As my team was traveling through South Asia to meet potential partners for church planting, I began to reflect on a serious problem I have observed through the years. An unnecessary barrier to expanding God’s Kingdom through networks of churches has been the lack of cooperation between theologically similar churches. The regular chorus that repeats itself from conversation to conversation tends toward the desire to stay independent from other national church planters and associations of pastors. This resistance to cooperative missions seems to have multiple foundations. Among the righteous sounding reasons are the desires for theological and ecclesiastical purity while the less honorable reasons revolve around a desire to strengthen an individual church or personal position.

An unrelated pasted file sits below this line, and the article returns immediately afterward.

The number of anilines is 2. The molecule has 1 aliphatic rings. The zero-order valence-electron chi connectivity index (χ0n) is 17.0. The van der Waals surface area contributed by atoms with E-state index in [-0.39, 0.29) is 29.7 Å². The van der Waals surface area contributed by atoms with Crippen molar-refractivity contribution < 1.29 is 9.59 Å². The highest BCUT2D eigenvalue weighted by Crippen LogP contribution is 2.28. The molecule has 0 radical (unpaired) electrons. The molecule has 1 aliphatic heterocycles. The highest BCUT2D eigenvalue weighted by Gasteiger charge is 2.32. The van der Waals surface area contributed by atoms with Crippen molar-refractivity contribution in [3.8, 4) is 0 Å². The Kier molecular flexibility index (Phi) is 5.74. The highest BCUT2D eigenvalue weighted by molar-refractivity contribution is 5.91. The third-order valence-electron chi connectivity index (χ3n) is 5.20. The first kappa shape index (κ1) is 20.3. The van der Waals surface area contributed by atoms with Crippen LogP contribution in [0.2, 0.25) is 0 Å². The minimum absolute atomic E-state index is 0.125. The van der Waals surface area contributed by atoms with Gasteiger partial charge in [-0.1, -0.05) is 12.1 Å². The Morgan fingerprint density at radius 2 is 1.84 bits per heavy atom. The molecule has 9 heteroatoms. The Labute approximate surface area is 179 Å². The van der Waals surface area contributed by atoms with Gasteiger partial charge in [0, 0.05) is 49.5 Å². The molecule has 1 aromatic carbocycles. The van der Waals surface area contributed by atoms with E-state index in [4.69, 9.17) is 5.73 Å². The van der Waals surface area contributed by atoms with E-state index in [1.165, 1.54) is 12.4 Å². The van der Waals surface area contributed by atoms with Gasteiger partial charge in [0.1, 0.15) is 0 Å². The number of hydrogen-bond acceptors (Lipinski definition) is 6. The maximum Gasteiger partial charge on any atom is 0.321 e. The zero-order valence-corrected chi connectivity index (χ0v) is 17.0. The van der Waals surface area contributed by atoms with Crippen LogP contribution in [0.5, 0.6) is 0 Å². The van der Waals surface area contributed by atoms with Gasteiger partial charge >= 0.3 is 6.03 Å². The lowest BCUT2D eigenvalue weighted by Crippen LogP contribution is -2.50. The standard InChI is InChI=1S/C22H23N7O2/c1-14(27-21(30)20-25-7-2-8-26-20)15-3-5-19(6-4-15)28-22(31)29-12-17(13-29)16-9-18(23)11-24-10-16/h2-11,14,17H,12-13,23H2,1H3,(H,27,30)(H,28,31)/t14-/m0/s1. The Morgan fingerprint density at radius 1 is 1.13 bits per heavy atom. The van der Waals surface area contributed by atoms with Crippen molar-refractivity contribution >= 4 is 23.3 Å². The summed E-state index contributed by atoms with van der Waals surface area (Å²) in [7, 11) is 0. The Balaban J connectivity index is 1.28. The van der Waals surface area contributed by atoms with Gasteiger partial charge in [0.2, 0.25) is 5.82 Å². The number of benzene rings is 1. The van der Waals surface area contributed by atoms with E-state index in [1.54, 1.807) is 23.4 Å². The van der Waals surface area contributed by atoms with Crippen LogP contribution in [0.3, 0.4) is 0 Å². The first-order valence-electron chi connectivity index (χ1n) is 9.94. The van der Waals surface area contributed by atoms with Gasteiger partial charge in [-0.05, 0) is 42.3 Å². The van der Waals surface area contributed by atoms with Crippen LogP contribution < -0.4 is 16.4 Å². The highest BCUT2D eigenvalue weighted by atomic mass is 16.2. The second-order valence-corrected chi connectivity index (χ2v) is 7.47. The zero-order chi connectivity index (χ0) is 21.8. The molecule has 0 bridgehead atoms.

In regions around the world, we have heard these repeated sentiments that do damage to the gospel. Church leaders hear the term ecumenical participation, and they want to flee from danger as Joseph did from Potiphar’s wife. They see the dangers of doctrinal and stylistic differences. These differences are often equated to heresy or at least theological error that could disqualify them from their religious or heavenly status. In many cases, great reasons exist to flee from certain ecumenical movements wherein biblical truths are damaged or disregarded; however, in other cases, cooperation has been shunned for little or no good reasons other than a difference in theological flavor or practical applications.